345 F2d 170 United States v. Heap

345 F.2d 170

UNITED STATES of America, Appellee,
v.
John HEAP, Defendant-Appellant.

No. 383, Docket 29426.

United States Court of Appeals Second Circuit.

Argued March 17, 1965.
Decided May 4, 1965.

Daniel R. Murdock, Asst. U.S. Atty. (Robert M. Morgenthau, U.S. Atty., and Bernard W. Nassbaum, Asst. U.S. Atty., Southern Dist. of New York, New York City, on the brief), for appellee.

Leon B. Polsky, New York City (Anthony F. Marra, New York City, on the brief), for defendant-appellant.

Before LUMBARD, Chief Judge, and MOORE and MARSHALL, Circuit Judges.

LUMBARD, Chief Judge:

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1

John Heap appeals his conviction and five-year sentence for violation of the federal narcotics laws, 21 U.S.C. 173, 174, imposed by Judge Sugarman after a jury trial in the Southern District of New York. He argues first that the charge to the jury on 'reasonable doubt' was improper, second, that the trial court erred in refusing to turn over to the defense material allegedly covered by the Jencks Act, 18 U.S.C. 3500, and, third, that the case should have been dismissed because of alleged irregularities in the pre-trial proceedings. We find these contentions without merit and affirm the conviction.

2

First. The trial court charged the jury that 'reasonable doubt' was doubt which must be substantial and not speculative and 'must be sufficient to cause a reasonably prudent person to hesitate to act in the more important affairs in his own life.' Defense counsel took no exception to this charge. Nor would such a challenge, if made, have met with success. This conventional form of charge was approved by this court most recently in United States v. Davis, 328 F.2d 864, 866 n. 1 (2 Cir. 1964), and is in accord with the recommendation of the Supreme Court in Holland v. United States, 348 U.S. 121, 140, 75 S.Ct. 127, 99 L.Ed. 150 (1954).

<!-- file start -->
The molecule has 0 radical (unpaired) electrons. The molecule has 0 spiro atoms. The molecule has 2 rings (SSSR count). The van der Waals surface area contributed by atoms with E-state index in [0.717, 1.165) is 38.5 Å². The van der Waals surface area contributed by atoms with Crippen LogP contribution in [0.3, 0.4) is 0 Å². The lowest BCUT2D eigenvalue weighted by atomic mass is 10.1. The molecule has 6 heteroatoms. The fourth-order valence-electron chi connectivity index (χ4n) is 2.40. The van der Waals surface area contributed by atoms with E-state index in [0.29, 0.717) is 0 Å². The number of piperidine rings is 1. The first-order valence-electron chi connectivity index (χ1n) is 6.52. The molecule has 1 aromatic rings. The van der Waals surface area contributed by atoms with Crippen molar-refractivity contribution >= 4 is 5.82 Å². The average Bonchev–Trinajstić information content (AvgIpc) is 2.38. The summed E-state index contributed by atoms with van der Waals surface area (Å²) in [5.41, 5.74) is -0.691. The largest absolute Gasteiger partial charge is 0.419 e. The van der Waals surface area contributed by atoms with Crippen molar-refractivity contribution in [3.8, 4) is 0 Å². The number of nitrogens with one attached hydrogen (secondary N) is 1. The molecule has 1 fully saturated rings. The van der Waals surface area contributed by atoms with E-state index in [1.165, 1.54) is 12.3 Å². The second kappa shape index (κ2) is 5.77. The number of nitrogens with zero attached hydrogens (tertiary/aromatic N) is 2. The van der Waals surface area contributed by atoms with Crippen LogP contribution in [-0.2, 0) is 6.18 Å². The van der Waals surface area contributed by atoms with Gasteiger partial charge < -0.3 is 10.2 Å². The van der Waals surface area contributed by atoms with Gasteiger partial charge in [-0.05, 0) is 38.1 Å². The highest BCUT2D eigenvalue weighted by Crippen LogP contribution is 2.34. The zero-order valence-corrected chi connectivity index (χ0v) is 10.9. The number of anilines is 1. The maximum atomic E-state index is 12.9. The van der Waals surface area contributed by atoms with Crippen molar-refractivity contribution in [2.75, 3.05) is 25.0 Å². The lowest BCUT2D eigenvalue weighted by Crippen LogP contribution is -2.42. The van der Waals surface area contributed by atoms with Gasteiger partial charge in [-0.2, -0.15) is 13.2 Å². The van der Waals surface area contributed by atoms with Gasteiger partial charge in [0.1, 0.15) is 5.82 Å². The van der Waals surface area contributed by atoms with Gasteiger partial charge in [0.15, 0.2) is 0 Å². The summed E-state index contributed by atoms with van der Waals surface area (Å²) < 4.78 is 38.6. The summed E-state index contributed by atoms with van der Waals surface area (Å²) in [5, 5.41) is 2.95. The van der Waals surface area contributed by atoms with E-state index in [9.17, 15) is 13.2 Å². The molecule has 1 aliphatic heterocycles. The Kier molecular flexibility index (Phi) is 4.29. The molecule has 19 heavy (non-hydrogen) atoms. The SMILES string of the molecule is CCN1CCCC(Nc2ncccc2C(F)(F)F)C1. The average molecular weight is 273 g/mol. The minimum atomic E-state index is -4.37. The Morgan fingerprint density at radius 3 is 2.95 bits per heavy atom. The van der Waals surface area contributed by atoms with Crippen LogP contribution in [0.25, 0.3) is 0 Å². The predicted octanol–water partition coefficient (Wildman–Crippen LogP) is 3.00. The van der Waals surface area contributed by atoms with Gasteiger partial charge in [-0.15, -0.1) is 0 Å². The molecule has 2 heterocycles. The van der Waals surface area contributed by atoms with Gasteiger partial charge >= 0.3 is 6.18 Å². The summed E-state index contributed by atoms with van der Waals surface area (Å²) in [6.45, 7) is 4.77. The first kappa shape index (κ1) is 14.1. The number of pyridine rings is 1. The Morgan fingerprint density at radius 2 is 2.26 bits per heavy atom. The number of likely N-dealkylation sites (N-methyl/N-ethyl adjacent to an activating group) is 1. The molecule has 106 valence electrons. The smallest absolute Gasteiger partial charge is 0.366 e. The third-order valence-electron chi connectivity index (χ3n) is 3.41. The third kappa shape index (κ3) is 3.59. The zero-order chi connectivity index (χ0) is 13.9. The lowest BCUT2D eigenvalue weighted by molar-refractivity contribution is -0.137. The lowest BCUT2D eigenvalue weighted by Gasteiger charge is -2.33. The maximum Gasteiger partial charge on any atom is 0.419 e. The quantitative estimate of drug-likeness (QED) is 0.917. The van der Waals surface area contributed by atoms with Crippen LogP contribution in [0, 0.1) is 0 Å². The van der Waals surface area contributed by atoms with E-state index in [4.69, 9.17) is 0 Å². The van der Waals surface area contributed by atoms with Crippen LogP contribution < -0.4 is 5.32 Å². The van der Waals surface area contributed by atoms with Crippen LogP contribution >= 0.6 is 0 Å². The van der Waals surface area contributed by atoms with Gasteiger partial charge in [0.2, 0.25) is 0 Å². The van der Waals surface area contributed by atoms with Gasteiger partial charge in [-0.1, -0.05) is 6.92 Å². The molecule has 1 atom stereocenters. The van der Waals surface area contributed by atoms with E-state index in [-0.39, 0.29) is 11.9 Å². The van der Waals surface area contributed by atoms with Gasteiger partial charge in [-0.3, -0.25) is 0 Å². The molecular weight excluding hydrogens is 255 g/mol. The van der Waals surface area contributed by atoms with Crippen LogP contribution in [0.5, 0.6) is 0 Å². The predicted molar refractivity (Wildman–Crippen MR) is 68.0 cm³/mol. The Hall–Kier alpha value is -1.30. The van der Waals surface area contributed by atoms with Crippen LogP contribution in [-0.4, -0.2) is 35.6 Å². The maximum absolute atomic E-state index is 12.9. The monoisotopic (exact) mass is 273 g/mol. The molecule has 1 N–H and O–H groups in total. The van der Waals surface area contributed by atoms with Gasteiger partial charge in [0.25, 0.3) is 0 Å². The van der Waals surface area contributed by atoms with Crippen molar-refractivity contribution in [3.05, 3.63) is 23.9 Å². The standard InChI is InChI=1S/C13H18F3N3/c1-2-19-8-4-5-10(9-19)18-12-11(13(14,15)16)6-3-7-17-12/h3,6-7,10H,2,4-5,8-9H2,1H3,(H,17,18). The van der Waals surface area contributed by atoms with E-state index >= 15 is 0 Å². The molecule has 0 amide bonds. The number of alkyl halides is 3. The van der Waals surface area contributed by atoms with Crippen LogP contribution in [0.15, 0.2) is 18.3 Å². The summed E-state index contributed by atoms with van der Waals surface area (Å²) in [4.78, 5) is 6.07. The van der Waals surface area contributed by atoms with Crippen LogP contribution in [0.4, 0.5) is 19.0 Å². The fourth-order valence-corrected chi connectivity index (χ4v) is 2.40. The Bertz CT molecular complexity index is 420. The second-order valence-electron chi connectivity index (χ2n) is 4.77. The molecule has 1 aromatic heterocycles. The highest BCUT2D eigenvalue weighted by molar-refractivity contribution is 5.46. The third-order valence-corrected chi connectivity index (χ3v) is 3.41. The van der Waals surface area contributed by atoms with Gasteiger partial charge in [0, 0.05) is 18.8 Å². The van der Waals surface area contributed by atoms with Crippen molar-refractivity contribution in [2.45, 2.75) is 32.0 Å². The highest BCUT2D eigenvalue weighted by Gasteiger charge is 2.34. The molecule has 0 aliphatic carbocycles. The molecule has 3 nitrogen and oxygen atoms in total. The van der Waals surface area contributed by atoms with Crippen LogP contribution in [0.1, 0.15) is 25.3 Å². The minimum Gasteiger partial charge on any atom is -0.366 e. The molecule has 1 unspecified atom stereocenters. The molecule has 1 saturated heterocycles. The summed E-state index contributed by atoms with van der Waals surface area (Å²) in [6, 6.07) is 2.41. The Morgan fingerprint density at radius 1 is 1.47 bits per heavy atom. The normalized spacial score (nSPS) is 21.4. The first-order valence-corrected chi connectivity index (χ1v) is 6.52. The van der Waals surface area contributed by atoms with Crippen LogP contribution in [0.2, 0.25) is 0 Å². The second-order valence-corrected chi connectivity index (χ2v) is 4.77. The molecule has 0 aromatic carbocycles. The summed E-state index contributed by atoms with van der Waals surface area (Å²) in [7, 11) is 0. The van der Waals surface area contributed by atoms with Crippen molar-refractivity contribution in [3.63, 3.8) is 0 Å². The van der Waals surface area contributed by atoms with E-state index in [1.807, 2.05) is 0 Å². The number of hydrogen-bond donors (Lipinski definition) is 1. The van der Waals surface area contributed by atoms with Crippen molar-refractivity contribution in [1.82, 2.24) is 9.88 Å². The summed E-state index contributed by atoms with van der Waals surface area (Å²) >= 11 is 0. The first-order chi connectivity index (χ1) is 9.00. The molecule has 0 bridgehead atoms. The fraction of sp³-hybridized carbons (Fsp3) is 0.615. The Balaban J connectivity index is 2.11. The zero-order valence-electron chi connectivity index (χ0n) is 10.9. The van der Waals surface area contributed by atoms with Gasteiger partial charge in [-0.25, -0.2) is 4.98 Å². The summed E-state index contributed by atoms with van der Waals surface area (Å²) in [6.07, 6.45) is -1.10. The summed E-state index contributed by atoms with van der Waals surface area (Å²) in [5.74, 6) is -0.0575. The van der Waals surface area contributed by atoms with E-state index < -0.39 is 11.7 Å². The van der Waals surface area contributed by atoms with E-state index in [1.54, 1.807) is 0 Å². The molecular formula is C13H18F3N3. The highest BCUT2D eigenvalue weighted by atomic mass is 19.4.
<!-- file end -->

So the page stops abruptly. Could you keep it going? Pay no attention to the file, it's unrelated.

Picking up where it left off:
3

Second. A number of narcotic agents' reports and portions of reports requested by the defense counsel under the Jencks Act, 18 U.S.C. 3500, were examined by the trial court in camera and were withheld from the defense, while others were released. We have examined the material withheld and find that no error was committed. This material, which related to the narcotic bureau's investigation of Heap and its unsuccessful efforts to locate him, bore no relation to the subject matter of the testimony given by the agents at trial. See United States v. Sten, 342 F.2d 491 (2 Cir.1965); United States v. Simmons, 281 F.2d 354 (2 Cir. 1960).

4

Third. Heap was first taken before the United States Commissioner on February 3, 1964 and informed of his right to counsel.1 He was committed in lieu of $15,000 bail, and held for a preliminary hearing originally scheduled for February 6, but later adjourned to February 11. Meanwhile, on February 7, a grand jury indicted Heap and no hearing was ever held. This procedure was proper, as the function of the preliminary hearing is to establish probable cause for the detention of the defendant, and indictment by the grand jury determined that issue. United States v. Lodewijkx, 230 F.Supp. 212, 217 (S.D.N.Y.1964).

5

Heap also complains that Agent Holborow's hearsay testimony was the sole basis for this indictment. Holborow testified to all the circumstances of the sale, although he was outside of the building when the transaction between Heap and Agent Ripa took place and apparently was summarizing information he secured from Ripa and the government chemist. An indictment found upon such testimony is not subject to attack. Costello v. United States, 350 U.S. 359, 76 S.Ct. 406, 100 L.Ed. 397 (1955).

6

The judgment is affirmed.

1

Apparently counsel was not assigned until after Heap was indicted. We are not informed as to whether Heap was financially unable to retain counsel when he was arraigned. Of course, the Criminal Justice Act of 1964, 18 U.S.C. 3006A, when it becomes effective, will require assignment of counsel upon arraignment where a defendant is financially unable to retain counsel and does not waive counsel. There is nothing in the record to support the argument that Heap's defense to the indictment was adversely affected by the failure to hold a preliminary hearing before the Commissioner